A loving homage to the early work of Steven Spielberg, Super 8 mixes genres to create an unusual but enjoyable summer movie experience.
Set in Ohio during 1979, it tells the story of a teenage boy named Joe (Joel Courtney) and his group of friends who accidentally discover strange things happening in their small town whilst making a movie using a Super 8 camera.
After witnessing a spectacular train crash, quickly covered up by the US army, Joe has to deal with his lawman father (Kyle Chandler), his filmmaking buddies led by Charles (Riley Griffiths), a classmate named Alice (Elle Fanning), and a series of increasingly mysterious events.
In a summer filled with remakes and sequels, this singular project sees director J.J Abrams blend his love for the original series of The Twilight Zone with the Spielberg films that enchanted him as a young man.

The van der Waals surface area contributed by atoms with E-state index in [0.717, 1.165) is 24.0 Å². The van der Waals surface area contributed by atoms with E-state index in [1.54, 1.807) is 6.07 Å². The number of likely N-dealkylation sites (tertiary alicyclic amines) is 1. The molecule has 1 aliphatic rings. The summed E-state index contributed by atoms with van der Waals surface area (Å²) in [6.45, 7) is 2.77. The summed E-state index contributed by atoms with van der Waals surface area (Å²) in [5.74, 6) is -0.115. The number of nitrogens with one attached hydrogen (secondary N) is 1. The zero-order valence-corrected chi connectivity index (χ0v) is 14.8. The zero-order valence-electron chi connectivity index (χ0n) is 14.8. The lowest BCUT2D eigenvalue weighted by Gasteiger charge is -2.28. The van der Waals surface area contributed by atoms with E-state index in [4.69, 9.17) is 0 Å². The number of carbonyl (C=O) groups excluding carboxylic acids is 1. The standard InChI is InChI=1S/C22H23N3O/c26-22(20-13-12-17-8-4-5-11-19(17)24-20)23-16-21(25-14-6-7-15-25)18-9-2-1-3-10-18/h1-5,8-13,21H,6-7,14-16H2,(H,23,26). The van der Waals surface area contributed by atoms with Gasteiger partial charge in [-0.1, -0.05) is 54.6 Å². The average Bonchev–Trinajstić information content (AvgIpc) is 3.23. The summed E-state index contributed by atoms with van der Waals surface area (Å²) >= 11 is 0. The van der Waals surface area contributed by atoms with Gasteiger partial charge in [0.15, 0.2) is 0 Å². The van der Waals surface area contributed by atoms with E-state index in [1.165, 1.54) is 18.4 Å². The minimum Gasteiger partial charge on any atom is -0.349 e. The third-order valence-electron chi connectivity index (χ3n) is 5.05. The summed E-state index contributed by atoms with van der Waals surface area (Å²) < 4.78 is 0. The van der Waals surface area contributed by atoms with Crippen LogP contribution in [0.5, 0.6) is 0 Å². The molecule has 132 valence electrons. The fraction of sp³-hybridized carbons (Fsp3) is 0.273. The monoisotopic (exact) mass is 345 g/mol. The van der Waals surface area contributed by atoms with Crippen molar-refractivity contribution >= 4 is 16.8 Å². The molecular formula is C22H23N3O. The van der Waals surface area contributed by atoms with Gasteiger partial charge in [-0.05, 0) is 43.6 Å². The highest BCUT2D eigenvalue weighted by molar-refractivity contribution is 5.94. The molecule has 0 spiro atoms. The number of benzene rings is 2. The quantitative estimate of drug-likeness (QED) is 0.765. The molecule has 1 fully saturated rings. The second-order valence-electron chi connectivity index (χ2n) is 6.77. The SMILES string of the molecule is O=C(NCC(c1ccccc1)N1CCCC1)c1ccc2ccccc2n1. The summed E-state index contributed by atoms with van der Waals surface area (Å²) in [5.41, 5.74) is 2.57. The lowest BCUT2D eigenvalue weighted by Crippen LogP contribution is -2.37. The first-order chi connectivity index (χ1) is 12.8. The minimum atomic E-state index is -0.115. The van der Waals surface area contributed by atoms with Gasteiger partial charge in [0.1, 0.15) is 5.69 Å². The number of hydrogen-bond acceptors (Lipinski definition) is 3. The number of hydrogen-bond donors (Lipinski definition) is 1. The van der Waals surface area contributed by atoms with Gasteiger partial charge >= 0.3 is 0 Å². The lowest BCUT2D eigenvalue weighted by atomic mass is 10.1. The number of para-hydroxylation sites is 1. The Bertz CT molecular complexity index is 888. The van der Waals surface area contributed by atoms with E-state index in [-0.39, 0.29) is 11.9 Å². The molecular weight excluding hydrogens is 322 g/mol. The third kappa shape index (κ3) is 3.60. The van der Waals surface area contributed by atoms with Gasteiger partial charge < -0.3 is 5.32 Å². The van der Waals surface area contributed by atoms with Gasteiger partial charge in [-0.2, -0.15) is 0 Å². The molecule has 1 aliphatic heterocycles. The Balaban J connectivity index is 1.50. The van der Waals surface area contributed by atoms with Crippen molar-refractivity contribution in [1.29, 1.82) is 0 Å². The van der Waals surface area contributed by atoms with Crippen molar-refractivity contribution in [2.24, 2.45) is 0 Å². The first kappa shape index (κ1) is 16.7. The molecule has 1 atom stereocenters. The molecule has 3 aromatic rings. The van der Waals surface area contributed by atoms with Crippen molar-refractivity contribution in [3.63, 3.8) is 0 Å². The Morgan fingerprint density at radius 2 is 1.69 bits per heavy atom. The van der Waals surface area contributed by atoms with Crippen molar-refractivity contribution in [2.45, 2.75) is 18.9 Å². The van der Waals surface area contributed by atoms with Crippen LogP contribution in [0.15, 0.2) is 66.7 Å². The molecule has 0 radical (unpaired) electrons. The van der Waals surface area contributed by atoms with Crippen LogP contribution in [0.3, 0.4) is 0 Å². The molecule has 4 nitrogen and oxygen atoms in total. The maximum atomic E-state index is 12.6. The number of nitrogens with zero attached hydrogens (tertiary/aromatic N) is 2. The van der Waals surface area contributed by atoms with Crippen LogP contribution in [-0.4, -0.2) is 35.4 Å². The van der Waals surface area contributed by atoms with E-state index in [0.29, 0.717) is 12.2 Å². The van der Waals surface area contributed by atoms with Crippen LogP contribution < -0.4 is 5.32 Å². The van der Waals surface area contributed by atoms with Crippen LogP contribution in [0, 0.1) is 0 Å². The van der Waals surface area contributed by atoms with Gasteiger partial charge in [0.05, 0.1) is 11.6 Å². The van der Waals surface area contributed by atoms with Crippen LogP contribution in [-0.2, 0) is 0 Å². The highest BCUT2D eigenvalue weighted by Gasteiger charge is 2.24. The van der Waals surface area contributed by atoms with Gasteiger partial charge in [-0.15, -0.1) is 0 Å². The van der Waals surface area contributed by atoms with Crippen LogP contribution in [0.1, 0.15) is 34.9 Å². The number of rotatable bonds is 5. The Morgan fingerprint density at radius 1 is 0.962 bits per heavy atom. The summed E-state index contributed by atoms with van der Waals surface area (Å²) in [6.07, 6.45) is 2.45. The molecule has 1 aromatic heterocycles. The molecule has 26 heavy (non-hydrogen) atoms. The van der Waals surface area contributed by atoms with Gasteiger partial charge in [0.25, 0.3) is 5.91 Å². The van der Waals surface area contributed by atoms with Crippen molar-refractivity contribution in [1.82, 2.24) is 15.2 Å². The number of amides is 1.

For a major studio like Paramount, this is an unlikely summer tent-pole release as it isn’t based on a pre-existing property (or is it?) and there are no star names attached.
The end result is an entertaining love letter to the era in which Abrams grew up but also to the movies and TV shows which inspired him to become a storyteller.
Whilst the bedrock is a coming-of-age tale, it also mixes sci-fi and family drama with the kind of mystery and wonder that Abrams and Spielberg have both specialised in during their careers in film and television.
Spielberg is a producer on the film and reportedly had significant creative input into the script and final movie (it is even co-produced under his iconic Amblin’ banner), which is kind of like Paul McCartney teaming up with a Beatles tribute band.
Indeed, Super 8 is so intentionally marinated in Spielberg tropes that it is almost difficult to categorise.
Is it a homage? A cinematic mashup? Perhaps one analogy would be to say that it is a filmic remix of Spielberg’s greatest hits by Abrams.
It certainly draws deeply from Spielberg’s early blockbusters but also on other films he wrote and produced in that period when he established himself as Hollywood’s boy wonder.